The American Novel Since 1945 (ENGL 291)
In the first of her two lectures on Edward P. Jones's The Known World, Professor Hungerford begins from the novel's title, asking what counts as knowledge in the novel and why knowledge is central to the story. This leads to related questions: who is a knower, and what can be known? Highlighting several different versions of how knowledge of the past is communicated through storytelling within the novel, she draws distinctions between Jones's model of historical knowledge and that of other writers on the syllabus. Professor Hungerford suggests that Jones revives a nineteenth-century form of the novel when his narrator takes on a God-like omniscience, but unlike the nineteenth-century novel's narrators, Jones's omniscient narrator provides little in the way of God-like consolation.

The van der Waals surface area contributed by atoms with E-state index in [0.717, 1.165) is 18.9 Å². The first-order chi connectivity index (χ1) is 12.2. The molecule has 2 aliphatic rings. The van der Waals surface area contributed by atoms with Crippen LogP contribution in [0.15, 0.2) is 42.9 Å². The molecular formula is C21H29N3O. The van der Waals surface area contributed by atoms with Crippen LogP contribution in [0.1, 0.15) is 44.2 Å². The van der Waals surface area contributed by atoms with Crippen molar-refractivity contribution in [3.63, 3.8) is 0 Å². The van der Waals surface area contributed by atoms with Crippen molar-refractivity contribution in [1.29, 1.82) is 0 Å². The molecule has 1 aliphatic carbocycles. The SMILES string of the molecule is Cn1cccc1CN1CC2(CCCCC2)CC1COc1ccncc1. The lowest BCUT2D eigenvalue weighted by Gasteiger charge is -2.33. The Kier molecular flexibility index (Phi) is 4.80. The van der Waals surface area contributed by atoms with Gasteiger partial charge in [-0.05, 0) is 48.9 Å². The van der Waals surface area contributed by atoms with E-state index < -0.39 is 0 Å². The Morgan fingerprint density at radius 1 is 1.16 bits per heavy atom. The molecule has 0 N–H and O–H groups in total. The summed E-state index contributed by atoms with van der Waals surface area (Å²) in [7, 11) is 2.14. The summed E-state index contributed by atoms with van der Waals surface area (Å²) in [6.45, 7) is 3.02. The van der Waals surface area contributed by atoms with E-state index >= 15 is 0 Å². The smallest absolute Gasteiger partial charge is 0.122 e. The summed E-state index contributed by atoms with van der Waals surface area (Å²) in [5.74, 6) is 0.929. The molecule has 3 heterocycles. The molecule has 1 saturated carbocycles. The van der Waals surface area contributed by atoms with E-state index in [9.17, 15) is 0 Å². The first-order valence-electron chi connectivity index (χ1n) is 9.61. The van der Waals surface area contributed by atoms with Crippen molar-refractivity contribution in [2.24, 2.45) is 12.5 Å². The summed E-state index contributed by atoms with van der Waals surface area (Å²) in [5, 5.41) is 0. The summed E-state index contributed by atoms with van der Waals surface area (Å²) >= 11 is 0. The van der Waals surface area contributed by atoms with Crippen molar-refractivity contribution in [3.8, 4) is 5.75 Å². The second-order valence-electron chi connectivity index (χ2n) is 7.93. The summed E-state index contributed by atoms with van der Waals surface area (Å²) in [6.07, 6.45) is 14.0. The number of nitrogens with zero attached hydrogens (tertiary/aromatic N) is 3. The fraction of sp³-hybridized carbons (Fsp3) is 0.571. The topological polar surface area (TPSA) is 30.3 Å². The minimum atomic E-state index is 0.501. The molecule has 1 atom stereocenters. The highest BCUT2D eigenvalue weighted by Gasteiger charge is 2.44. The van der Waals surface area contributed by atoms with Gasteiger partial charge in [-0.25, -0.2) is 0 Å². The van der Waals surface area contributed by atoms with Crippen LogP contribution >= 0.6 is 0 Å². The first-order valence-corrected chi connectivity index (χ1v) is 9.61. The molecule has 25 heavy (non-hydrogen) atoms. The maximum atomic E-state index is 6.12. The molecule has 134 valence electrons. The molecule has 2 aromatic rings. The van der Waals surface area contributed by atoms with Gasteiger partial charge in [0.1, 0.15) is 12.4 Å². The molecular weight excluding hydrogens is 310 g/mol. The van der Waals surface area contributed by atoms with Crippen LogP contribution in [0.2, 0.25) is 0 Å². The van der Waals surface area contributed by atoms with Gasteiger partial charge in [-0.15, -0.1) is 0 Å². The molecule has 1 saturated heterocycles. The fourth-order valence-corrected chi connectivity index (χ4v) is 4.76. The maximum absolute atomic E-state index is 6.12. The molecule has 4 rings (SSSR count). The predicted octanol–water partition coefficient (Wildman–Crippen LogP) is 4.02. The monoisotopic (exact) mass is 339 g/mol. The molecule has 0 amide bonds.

00:00 - Chapter 1. Initial Student Reactions: The Known World in the Wake of Morrison
06:31 - Chapter 2. A Historical Novel: Reactions to Postmodern Historical Theory
17:09 - Chapter 3. Threadlike Narratives and the Grand Tapestry: Modes of Telling Truth
34:19 - Chapter 4. The Question of Knowing: A Syllabus Retrospective
39:59 - Chapter 5. Jones's Anti-modernist Return to an Omniscient Narrator
Complete course materials are available at the Open Yale Courses website: http://open.yale.edu/courses
This course was recorded in Spring 2008.
Tagged under: Beloved,Caldonia,compensation,discourse,emplotted,Faulkner,Fredric,Jameson,Hayden,White,Michel,Foucault,Morrison,Moses,social,history,Odyssey,postmodernism,rememory
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